A recent study shows that injecting a type of stem cells into the brains of patients with multiple sclerosis achieves promising results and can protect the brain from damage from the disease.
The study, published Monday in the journal Stem Cell by researchers from Britain and Italy, is a step toward developing an advanced stem cell therapy for multiple sclerosis, a crippling disease that leaves some sufferers unable to walk on their own. walk in general.
More than two million people worldwide live with multiple sclerosis, which is caused by the body’s immune system destroying “myelin,” the protective sheath around the nerve fibers surrounding the brain and spinal cord. brain and other parts of the body.
Recent research advances have revealed that stem cell therapies can help reduce this vulnerability by infusing or transplanting “master” stem cells into the body.
After a previous successful study conducted in mice to test this approach, the researchers continued their new study in humans, where neural stem cells were injected directly into the brains of 15 multiple sclerosis patients in Italy.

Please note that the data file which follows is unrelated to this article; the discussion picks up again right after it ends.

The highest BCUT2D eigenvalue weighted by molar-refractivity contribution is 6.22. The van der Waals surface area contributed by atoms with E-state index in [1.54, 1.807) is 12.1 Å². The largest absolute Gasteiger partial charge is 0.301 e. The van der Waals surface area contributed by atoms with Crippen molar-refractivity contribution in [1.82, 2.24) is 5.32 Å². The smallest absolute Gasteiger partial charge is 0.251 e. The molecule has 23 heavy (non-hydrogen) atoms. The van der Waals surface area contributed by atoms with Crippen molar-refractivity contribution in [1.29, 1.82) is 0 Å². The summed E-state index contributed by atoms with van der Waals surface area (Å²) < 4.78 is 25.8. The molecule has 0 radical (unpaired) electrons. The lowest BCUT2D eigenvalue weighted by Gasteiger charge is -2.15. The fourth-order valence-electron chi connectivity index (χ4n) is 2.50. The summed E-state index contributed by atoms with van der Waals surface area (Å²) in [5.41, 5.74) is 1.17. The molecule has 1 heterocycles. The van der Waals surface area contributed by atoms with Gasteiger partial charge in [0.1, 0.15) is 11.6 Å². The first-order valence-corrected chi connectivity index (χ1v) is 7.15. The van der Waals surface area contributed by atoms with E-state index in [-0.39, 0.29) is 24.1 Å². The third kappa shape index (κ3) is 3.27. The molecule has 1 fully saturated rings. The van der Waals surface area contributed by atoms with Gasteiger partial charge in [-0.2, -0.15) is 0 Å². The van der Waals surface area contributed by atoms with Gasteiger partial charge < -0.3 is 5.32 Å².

Stem cells were extracted from cells taken from fetal brain tissue, and the researchers followed the patients for 12 months, during which time there were no treatment-related deaths or serious adverse effects.
At the start of the trial, all patients showed a high degree of disability, with most requiring a wheelchair.
However, during the 12-month follow-up period, none of them showed an increase in disability or worsening of symptoms, and none of the patients reported symptoms suggestive of relapse, and their cognitive functions did not deteriorate significantly during the study period. Researchers believe this indicates significant persistence of the disease.
The researchers evaluated a subset of patients for changes in the volume of brain tissue associated with disease progression, and found that the higher the dose of injected stem cells, the smaller the brain volume over time.
Professor Stefano Pluchino, the lead researcher of the study from the University of Cambridge in the UK, says: “This study is the first phase of clinical trials in humans to assess the feasibility, safety and tolerability of neural stem cell injections in patients with multiple sclerosis.”
He added to Asharq Al-Awsat, “The success achieved by the group at this stage is a prerequisite for developing efficacy studies, which will be the next step for the research group,” pointing out that “experiments will be conducted in larger numbers. Patients should better monitor the therapeutic effects of this approach.”